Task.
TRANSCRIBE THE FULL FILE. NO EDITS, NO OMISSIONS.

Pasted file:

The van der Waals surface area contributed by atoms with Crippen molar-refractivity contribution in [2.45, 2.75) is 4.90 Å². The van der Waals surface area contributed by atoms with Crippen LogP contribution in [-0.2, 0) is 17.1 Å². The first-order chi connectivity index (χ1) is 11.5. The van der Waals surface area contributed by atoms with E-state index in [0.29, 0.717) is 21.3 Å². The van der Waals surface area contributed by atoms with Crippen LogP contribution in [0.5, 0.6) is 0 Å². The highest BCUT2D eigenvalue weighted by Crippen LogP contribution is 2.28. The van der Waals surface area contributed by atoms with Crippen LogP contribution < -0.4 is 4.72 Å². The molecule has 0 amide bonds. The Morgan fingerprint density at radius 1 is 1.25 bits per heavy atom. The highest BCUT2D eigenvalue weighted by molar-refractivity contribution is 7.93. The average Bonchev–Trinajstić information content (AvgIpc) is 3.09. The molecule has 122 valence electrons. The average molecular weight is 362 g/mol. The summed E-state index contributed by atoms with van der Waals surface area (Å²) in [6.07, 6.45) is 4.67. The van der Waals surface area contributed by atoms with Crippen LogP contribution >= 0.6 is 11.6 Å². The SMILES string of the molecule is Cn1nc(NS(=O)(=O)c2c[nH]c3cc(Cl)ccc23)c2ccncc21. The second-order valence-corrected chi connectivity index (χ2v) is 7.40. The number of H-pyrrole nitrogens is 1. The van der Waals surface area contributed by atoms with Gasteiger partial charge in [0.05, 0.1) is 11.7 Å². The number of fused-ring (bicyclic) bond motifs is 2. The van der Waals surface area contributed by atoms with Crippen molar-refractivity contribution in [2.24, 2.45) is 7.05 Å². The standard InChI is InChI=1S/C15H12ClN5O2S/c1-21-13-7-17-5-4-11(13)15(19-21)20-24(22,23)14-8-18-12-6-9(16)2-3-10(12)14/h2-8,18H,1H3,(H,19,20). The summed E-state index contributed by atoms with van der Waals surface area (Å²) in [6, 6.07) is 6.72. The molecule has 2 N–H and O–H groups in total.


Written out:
The van der Waals surface area contributed by atoms with Crippen molar-refractivity contribution in [2.45, 2.75) is 4.90 Å². The van der Waals surface area contributed by atoms with Crippen LogP contribution in [-0.2, 0) is 17.1 Å². The first-order chi connectivity index (χ1) is 11.5. The van der Waals surface area contributed by atoms with E-state index in [0.29, 0.717) is 21.3 Å². The van der Waals surface area contributed by atoms with Crippen LogP contribution in [0.5, 0.6) is 0 Å². The highest BCUT2D eigenvalue weighted by Crippen LogP contribution is 2.28. The van der Waals surface area contributed by atoms with Crippen LogP contribution < -0.4 is 4.72 Å². The molecule has 0 amide bonds. The Morgan fingerprint density at radius 1 is 1.25 bits per heavy atom. The highest BCUT2D eigenvalue weighted by molar-refractivity contribution is 7.93. The average Bonchev–Trinajstić information content (AvgIpc) is 3.09. The molecule has 122 valence electrons. The average molecular weight is 362 g/mol. The summed E-state index contributed by atoms with van der Waals surface area (Å²) in [6.07, 6.45) is 4.67. The van der Waals surface area contributed by atoms with Crippen LogP contribution >= 0.6 is 11.6 Å². The SMILES string of the molecule is Cn1nc(NS(=O)(=O)c2c[nH]c3cc(Cl)ccc23)c2ccncc21. The second-order valence-corrected chi connectivity index (χ2v) is 7.40. The number of H-pyrrole nitrogens is 1. The van der Waals surface area contributed by atoms with Gasteiger partial charge in [0.05, 0.1) is 11.7 Å². The number of fused-ring (bicyclic) bond motifs is 2. The van der Waals surface area contributed by atoms with Crippen molar-refractivity contribution in [2.24, 2.45) is 7.05 Å². The standard InChI is InChI=1S/C15H12ClN5O2S/c1-21-13-7-17-5-4-11(13)15(19-21)20-24(22,23)14-8-18-12-6-9(16)2-3-10(12)14/h2-8,18H,1H3,(H,19,20). The summed E-state index contributed by atoms with van der Waals surface area (Å²) in [6, 6.07) is 6.72. The molecule has 2 N–H and O–H groups in total.